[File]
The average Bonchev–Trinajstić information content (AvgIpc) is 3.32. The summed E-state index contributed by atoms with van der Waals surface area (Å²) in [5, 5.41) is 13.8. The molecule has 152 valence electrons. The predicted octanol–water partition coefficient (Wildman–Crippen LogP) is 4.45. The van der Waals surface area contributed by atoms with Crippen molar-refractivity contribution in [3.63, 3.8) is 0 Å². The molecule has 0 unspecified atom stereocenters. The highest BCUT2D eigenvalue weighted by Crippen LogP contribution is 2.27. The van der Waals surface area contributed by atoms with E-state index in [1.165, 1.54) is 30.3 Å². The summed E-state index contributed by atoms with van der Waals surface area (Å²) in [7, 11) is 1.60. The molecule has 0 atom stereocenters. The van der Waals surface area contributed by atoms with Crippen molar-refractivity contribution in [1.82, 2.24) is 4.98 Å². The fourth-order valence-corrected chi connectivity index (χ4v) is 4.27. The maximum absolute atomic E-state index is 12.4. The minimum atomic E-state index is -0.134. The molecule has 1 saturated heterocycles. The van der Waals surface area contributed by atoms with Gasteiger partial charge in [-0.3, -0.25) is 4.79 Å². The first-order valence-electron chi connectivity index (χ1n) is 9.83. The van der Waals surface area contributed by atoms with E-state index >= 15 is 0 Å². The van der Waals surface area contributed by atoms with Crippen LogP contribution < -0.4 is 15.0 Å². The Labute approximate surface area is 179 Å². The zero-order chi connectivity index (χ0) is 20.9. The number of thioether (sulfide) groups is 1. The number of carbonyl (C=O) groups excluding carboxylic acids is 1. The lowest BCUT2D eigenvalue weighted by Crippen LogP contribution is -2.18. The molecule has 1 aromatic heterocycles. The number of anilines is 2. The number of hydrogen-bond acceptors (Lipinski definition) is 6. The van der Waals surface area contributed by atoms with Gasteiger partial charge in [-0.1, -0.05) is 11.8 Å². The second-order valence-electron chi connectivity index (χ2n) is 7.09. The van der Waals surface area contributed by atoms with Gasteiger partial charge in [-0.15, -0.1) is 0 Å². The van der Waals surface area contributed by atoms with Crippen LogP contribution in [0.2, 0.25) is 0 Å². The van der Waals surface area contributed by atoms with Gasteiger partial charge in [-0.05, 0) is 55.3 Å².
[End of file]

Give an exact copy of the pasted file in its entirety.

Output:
The average Bonchev–Trinajstić information content (AvgIpc) is 3.32. The summed E-state index contributed by atoms with van der Waals surface area (Å²) in [5, 5.41) is 13.8. The molecule has 152 valence electrons. The predicted octanol–water partition coefficient (Wildman–Crippen LogP) is 4.45. The van der Waals surface area contributed by atoms with Crippen molar-refractivity contribution in [3.63, 3.8) is 0 Å². The molecule has 0 unspecified atom stereocenters. The highest BCUT2D eigenvalue weighted by Crippen LogP contribution is 2.27. The van der Waals surface area contributed by atoms with E-state index in [1.165, 1.54) is 30.3 Å². The summed E-state index contributed by atoms with van der Waals surface area (Å²) in [7, 11) is 1.60. The molecule has 0 atom stereocenters. The van der Waals surface area contributed by atoms with Crippen molar-refractivity contribution in [1.82, 2.24) is 4.98 Å². The fourth-order valence-corrected chi connectivity index (χ4v) is 4.27. The maximum absolute atomic E-state index is 12.4. The minimum atomic E-state index is -0.134. The molecule has 1 saturated heterocycles. The van der Waals surface area contributed by atoms with Gasteiger partial charge in [-0.3, -0.25) is 4.79 Å². The first-order valence-electron chi connectivity index (χ1n) is 9.83. The van der Waals surface area contributed by atoms with E-state index >= 15 is 0 Å². The van der Waals surface area contributed by atoms with Crippen LogP contribution < -0.4 is 15.0 Å². The Labute approximate surface area is 179 Å². The zero-order chi connectivity index (χ0) is 20.9. The number of thioether (sulfide) groups is 1. The number of carbonyl (C=O) groups excluding carboxylic acids is 1. The lowest BCUT2D eigenvalue weighted by Crippen LogP contribution is -2.18. The molecule has 1 aromatic heterocycles. The number of anilines is 2. The number of hydrogen-bond acceptors (Lipinski definition) is 6. The van der Waals surface area contributed by atoms with Gasteiger partial charge in [-0.1, -0.05) is 11.8 Å². The second-order valence-electron chi connectivity index (χ2n) is 7.09. The van der Waals surface area contributed by atoms with Gasteiger partial charge in [-0.15, -0.1) is 0 Å². The van der Waals surface area contributed by atoms with Crippen LogP contribution in [0.2, 0.25) is 0 Å². The van der Waals surface area contributed by atoms with Gasteiger partial charge in [-0.05, 0) is 55.3 Å².